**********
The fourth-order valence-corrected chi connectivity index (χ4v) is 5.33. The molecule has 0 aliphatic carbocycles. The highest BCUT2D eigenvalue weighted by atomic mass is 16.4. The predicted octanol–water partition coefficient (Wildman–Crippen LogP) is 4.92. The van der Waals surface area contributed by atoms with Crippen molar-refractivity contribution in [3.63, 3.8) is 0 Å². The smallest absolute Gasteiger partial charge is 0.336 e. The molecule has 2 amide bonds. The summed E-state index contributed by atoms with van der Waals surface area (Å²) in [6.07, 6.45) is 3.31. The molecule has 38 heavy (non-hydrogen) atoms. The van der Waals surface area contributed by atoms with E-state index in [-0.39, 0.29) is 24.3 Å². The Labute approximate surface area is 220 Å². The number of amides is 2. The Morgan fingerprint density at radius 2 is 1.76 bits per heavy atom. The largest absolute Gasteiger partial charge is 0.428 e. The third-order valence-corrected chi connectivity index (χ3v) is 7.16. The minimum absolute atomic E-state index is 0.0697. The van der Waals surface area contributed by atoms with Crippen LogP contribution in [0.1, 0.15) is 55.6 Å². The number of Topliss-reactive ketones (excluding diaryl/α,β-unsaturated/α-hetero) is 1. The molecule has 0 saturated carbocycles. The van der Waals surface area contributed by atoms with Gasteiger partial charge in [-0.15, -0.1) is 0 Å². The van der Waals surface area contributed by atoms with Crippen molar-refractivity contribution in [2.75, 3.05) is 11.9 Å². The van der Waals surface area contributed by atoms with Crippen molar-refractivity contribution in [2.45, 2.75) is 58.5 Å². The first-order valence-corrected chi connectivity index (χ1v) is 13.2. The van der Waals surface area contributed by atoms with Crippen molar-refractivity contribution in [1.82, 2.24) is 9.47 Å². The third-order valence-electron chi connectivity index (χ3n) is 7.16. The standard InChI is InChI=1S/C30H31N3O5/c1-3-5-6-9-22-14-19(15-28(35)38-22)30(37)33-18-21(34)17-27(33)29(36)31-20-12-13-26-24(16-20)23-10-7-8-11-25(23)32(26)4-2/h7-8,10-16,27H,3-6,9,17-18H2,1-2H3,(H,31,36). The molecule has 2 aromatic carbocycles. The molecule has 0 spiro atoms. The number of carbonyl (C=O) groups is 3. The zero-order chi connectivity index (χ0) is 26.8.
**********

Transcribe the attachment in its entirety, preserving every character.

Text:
The fourth-order valence-corrected chi connectivity index (χ4v) is 5.33. The molecule has 0 aliphatic carbocycles. The highest BCUT2D eigenvalue weighted by atomic mass is 16.4. The predicted octanol–water partition coefficient (Wildman–Crippen LogP) is 4.92. The van der Waals surface area contributed by atoms with Crippen molar-refractivity contribution in [3.63, 3.8) is 0 Å². The smallest absolute Gasteiger partial charge is 0.336 e. The molecule has 2 amide bonds. The summed E-state index contributed by atoms with van der Waals surface area (Å²) in [6.07, 6.45) is 3.31. The molecule has 38 heavy (non-hydrogen) atoms. The van der Waals surface area contributed by atoms with E-state index in [-0.39, 0.29) is 24.3 Å². The Labute approximate surface area is 220 Å². The number of amides is 2. The Morgan fingerprint density at radius 2 is 1.76 bits per heavy atom. The largest absolute Gasteiger partial charge is 0.428 e. The third-order valence-corrected chi connectivity index (χ3v) is 7.16. The minimum absolute atomic E-state index is 0.0697. The van der Waals surface area contributed by atoms with Crippen LogP contribution in [0.1, 0.15) is 55.6 Å². The number of Topliss-reactive ketones (excluding diaryl/α,β-unsaturated/α-hetero) is 1. The molecule has 0 saturated carbocycles. The van der Waals surface area contributed by atoms with Gasteiger partial charge in [-0.15, -0.1) is 0 Å². The van der Waals surface area contributed by atoms with Crippen molar-refractivity contribution in [2.75, 3.05) is 11.9 Å². The van der Waals surface area contributed by atoms with Crippen molar-refractivity contribution in [2.45, 2.75) is 58.5 Å². The first-order valence-corrected chi connectivity index (χ1v) is 13.2. The van der Waals surface area contributed by atoms with Crippen molar-refractivity contribution in [1.82, 2.24) is 9.47 Å². The third-order valence-electron chi connectivity index (χ3n) is 7.16. The standard InChI is InChI=1S/C30H31N3O5/c1-3-5-6-9-22-14-19(15-28(35)38-22)30(37)33-18-21(34)17-27(33)29(36)31-20-12-13-26-24(16-20)23-10-7-8-11-25(23)32(26)4-2/h7-8,10-16,27H,3-6,9,17-18H2,1-2H3,(H,31,36). The molecule has 2 aromatic carbocycles. The molecule has 0 spiro atoms. The number of carbonyl (C=O) groups is 3. The zero-order chi connectivity index (χ0) is 26.8.